If you’ve been a Christian for any length of time, you’ve probably noticed people in the church don’t always act Christ-like. For many, the worst hurts they’ve suffered from another human being came from someone who called themselves “Christian.” Even if that’s not the case for you, I’m sure you’ve seen pettiness, hypocrisy, and other issues among God’s people.
Yet even though we know human beings aren’t perfect, there’s still a tendency to align ourselves with them. We’ve all known people who found a teacher they like so much they’ll follow him even if he contradicts the Bible. Maybe we’ve even been there ourselves, often without even realizing it. We might also have seen churches break into factions when leaders disagree over a point of doctrine, and then followed one of those leaders as the group splits apart.
When you go through something like that often enough, it’s easy to lose trust in other people. Maybe we stop relying on other Christians, or refuse to listen to the ministry, or become obsessively critical of others. We might decided we’re the only reliable authority on scripture and that it’s dangerous to listen to anyone else.
Wanting someone to follow as an authority, or rejecting others and their ideas to avoid getting hurt, are both natural human impulses. But that doesn’t make either of them a good thing. Whenever we trust a human being (including ourselves) more than God, we’re going to get into trouble. We need to find a balance that lets us live in unity with our brethren while following God first and foremost. Read more →
The key to having intimacy with the Lord is to understand his kindness. That’s a statement the Rabbi at a Messianic congregation said in a two-part message called “The Mystery of Kindness” and “The Mystery of Chesed,” and I’ve been thinking about it quite a bit lately.
Chesed is a Hebrew word for goodness, mercy, kindness, and faithfulness. It’s often translated “loving kindness” when used of God, and it’s one of the key attributes of His character. He is “Yahweh, a merciful and gracious God, slow to anger, and abundant in loving kindness and truth” (Ex. 34:6, WEB).
This sort of kindness is something God wants to be known for because it’s a core part of His being. As Christians, we’re supposed to develop His character in us as we “put on Christ” (Rom. 13:14; Gal. 3:27). In order to become like Him, we need to understand who He truly is and that includes an understanding of His chesed.
The Ways God Knows Us
God knows our hearts even better than we know ourselves. He has “searched me and known me.” He knows when I sit down and when I stand up. He knows all my thoughts, my ways, and my words (Ps. 139:1-4). And He knows all of you that way as well because He searches the depths of our hearts.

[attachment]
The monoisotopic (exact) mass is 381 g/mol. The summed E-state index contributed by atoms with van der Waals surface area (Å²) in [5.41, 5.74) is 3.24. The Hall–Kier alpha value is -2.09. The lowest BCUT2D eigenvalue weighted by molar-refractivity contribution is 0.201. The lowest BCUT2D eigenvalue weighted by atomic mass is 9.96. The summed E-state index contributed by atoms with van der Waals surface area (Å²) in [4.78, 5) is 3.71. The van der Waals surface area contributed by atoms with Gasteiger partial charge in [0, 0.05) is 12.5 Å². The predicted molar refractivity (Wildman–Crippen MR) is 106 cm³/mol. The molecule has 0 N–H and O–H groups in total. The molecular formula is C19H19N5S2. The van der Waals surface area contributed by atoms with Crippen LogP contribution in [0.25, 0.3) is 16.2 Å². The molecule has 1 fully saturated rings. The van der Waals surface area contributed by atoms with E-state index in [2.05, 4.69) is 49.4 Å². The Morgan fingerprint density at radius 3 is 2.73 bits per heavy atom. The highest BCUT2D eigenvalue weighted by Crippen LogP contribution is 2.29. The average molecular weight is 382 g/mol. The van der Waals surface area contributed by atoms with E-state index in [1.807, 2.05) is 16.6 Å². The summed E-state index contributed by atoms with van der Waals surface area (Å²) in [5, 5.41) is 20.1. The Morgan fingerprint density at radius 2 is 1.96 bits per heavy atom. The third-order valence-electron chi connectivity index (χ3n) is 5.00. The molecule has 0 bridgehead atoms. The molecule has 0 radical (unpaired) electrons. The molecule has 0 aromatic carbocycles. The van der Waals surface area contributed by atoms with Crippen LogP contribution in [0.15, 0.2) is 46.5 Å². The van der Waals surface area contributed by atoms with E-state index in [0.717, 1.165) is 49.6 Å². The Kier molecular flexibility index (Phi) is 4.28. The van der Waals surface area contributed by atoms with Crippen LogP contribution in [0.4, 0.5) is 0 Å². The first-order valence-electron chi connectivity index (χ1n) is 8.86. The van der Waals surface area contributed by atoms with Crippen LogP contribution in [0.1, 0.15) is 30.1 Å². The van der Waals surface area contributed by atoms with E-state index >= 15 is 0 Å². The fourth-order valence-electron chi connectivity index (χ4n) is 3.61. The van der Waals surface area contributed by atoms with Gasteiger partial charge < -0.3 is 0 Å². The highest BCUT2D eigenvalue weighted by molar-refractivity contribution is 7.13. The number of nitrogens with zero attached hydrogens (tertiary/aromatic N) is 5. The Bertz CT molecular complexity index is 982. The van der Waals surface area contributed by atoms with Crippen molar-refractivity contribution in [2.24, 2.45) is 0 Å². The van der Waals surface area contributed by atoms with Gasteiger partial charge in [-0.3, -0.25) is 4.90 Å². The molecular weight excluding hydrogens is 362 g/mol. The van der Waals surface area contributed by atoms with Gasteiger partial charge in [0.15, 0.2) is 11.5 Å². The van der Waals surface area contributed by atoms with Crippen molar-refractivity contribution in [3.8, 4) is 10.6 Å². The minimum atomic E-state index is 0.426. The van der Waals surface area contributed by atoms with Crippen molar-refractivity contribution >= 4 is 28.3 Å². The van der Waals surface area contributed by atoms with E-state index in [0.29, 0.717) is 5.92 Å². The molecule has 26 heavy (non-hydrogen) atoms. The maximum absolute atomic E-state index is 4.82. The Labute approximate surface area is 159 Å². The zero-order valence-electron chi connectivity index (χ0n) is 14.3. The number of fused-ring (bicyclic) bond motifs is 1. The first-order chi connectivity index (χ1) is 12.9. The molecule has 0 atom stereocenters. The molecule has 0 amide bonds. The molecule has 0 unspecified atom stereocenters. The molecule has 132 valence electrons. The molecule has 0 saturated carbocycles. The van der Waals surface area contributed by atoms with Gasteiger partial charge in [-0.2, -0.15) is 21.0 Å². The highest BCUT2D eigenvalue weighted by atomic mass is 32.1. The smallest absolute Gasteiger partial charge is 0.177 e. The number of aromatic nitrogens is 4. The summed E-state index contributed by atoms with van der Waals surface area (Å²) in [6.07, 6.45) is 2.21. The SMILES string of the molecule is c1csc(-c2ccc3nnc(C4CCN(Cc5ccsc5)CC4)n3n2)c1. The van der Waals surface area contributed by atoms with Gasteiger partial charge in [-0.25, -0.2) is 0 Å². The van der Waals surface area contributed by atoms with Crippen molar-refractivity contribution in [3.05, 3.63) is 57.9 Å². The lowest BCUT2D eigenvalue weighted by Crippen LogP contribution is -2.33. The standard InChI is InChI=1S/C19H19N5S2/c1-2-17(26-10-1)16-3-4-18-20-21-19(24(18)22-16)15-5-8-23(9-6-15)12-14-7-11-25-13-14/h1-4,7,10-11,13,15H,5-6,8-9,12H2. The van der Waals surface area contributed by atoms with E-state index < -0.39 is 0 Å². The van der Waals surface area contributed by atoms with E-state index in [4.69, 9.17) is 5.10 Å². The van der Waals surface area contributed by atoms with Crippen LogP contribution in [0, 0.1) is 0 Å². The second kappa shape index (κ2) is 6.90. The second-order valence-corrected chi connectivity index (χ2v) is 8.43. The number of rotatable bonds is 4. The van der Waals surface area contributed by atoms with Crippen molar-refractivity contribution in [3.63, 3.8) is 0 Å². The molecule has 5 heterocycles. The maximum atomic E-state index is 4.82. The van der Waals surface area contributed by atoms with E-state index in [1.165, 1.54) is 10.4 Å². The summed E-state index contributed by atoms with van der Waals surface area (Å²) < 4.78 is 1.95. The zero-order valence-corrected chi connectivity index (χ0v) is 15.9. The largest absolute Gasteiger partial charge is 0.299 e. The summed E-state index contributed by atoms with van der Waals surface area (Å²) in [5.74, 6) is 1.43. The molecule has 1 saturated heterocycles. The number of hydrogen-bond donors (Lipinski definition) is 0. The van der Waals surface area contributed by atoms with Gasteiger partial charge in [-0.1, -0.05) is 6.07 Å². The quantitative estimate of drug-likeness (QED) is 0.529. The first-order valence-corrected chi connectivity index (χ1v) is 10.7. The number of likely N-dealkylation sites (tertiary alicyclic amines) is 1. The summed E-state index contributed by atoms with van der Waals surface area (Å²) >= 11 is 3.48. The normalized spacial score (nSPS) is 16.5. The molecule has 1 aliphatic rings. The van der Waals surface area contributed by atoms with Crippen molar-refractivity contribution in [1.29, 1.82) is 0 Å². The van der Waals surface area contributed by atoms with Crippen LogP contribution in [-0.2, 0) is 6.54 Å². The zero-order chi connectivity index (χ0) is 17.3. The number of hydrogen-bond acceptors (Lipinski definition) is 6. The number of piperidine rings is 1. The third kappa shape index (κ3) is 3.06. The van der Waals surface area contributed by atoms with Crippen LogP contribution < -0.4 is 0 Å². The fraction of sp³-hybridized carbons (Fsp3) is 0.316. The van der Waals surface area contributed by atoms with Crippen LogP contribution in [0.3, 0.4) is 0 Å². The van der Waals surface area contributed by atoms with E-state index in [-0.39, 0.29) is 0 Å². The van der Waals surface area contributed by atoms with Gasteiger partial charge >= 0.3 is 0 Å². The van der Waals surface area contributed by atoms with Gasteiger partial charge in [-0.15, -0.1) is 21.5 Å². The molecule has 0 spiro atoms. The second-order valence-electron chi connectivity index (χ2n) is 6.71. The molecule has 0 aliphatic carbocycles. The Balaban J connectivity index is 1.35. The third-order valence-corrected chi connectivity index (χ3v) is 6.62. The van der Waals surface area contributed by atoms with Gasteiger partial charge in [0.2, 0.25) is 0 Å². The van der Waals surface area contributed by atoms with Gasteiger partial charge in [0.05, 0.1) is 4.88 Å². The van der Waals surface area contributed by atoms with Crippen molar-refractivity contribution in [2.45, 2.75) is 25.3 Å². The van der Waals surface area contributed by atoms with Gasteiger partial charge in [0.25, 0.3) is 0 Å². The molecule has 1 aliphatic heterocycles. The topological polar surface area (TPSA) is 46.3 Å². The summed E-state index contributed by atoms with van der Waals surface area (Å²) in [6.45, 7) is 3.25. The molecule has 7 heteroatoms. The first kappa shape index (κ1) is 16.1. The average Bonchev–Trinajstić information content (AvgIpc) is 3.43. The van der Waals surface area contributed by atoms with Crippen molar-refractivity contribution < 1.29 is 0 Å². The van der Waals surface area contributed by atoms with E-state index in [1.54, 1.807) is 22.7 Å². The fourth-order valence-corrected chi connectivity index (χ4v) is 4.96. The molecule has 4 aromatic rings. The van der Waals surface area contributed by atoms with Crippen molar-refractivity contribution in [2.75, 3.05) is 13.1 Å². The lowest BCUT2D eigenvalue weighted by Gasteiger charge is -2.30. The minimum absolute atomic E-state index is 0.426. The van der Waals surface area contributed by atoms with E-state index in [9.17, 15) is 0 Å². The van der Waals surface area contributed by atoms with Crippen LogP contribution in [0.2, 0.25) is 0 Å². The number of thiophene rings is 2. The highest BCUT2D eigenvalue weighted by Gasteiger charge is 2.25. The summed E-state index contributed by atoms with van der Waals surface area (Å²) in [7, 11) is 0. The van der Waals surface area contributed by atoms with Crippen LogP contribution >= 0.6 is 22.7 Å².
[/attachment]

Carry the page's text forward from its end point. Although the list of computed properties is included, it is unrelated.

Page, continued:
The heart is deceitful above all things, and it is exceedingly corrupt: who can know it? I, Yahweh, search the mind, I try the heart, even to give every man according to his ways, according to the fruit of his doings. (Jer. 17:9-10, WEB)
God can see and understand us thoroughly all the time. He knows everyone on earth that way. But there are some people that He also knows in a closer, more personal way. He calls those people His friends. If we want to be friends of God a change is required in our hearts. We have to become like God to know God.
David’s Heart of Chesed
The Lord described King David as “a man after my heart, who will do all my will” (Acts 13:22, WEB). He’s one of the examples given in scripture for us to look to and learn how to have a heart like God’s heart. One of the ways that David’s God-like heart showed up was in his kindness.
David sent messengers to the men of Jabesh Gilead, and said to them, “Blessed are you by Yahweh, that you have shown this kindness to your lord, even to Saul, and have buried him. Now may Yahweh show loving kindness and truth to you. I also will reward you for this kindness, because you have done this thing. (2 Sam. 5-6, WEB)
Even though Saul persecuted David, David still respected his position as king and mourned when Saul died. And instead of punishing those who honored Saul with a proper burial, the new king commended them for their kindness and showed kindness to them in return. He didn’t stop there either.
David said, “Is there yet any who is left of Saul’s house, that I may show him kindness for Jonathan’s sake?” (2 Sam. 9:1, WEB)
After locating Jonathan’s son Mephibosheth, David had him brought to the palace.
David said to him, “Don’t be afraid of him; for I will surely show you kindness for Jonathan your father’s sake, and will restore to you all the land of Saul your father. You will eat bread at my table continually.” (2 Sam. 9:7, WEB)
The Lord’s Kindness
David showed this sort of kindness — chesed — because he’d learned it first-hand from God. He’s the one who wrote, “loving kindness shall follow me all the days of my life,” which we talked about a couple weeks ago. Since it was such a big part of David’s faith, Yahweh’s loving kindness is a frequent theme in his psalms.
All the paths of Yahweh are loving kindness and truth to such as keep his covenant and his testimonies. (Ps. 25:10, WEB)
But I will sing of your strength. Yes, I will sing aloud of your loving kindness in the morning. For you have been my high tower, a refuge in the day of my distress. (Ps. 59:16, WEB)